Although many say Austin is the music capital of Texas, Dallas is filled with charming venues, unique festivals, and historical theaters that allow you to discover a variety of music, from local bands to big names and everything in between. Here is a list of go-to places all music lovers have to experience while in Dallas.
Off the Record
Bar, American, $$$
This record store-bar hybrid brings something unlike anything else to the Elm St. neighborhood in Dallas. With over 2,000 records in stock ranging from oldie classics to today’s most popular albums and with over 20 beers on tap, you’re bound to get lost in the ambience of musical discoveries and good times.
Held at the Bomb Factory in Dallas every May and presented by The Reverend Horton Heat and Elm Street Tattoo, this Deep Ellum festival is unlike anything you’ve ever experienced before. This two-day event brings more than 30 bands and over 60 tattoo artists who are ready to ink you at Elm St. Tattoo. All tattooing begins Thursday at midnight and goes on for a full 24 hours until Friday at midnight! Tickets range from $33-$53, so if tattoos and rock-and-roll are your thing, this is the festival for you.
Edgefest is a concert hosted by alternative radio station 102.1 The Edge and AEG Live SW. This show is held at Toyota Stadium and brings all your indie and alternative favorites. This year’s lineup will range from bands like Cage the Elephant and Bastille to Good Charlotte and plenty more. The concert starts at noon on April 30th and goes all throughout the day. This is one of Dallas’ most anticipated lineups of the year.
This signature venue and bar is known to be one of the best spots for live music in all of Texas. The Curtain Club prides itself for their badass production team who brings some of the best sound quality from a small venue in Dallas. If you’re looking to catch some local bands for a causal night out with friendly service and a laid-back feel, then The Curtain Club is sure to fit the bill.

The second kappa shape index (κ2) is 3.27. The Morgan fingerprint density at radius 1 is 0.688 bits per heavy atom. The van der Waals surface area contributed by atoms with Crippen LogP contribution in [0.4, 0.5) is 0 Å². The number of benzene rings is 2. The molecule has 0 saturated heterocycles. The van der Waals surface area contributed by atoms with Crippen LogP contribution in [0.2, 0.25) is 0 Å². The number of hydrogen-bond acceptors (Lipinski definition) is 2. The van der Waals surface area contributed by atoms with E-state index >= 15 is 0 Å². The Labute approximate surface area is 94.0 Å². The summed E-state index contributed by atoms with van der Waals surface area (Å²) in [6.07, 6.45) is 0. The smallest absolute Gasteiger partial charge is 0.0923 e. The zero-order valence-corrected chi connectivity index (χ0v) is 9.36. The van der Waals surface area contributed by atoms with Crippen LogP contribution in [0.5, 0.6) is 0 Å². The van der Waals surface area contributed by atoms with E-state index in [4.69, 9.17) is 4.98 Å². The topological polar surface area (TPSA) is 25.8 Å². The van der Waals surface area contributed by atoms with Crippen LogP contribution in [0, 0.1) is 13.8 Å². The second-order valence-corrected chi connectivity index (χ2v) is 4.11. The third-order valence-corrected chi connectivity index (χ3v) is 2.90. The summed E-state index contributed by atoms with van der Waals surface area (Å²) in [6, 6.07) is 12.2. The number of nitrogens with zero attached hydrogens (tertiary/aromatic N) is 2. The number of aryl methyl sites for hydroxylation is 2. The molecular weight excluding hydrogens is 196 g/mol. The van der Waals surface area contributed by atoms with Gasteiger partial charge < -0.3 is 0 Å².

The Bomb Factory in Dallas has quite the history behind it. The 50,000-square-foot building was originally used to manufacture cars for Ford, and later, it was used to produce bombs and ammunition for World War 2, which is how it got its name. Eventually, it was turned into a music venue that was closed down in the ’90s. But with the help of Whitney and Clint Barlow and a multi-million dollar renovation, this venue was reopened on March 26, 2015. It fits over 4,300 people and has quickly become a spot that hosts a wide array of artists.
The Granada Theater building originally opened as a movie house in 1946 and was briefly transformed into a concert hall in 1977, but it wasn’t until 2004 that it was reopened as the concert venue that it is today. The interior of this theater is covered in Greek culture-inspired murals designed by the same artists who designed the Grauman’s Chinese Theater in Los Angeles. The Granada Theater has won the award for ‘Best Live Music Venue’ by the Dallas Observer eight times, and today, it is one of Dallas’ most popular spots for live music.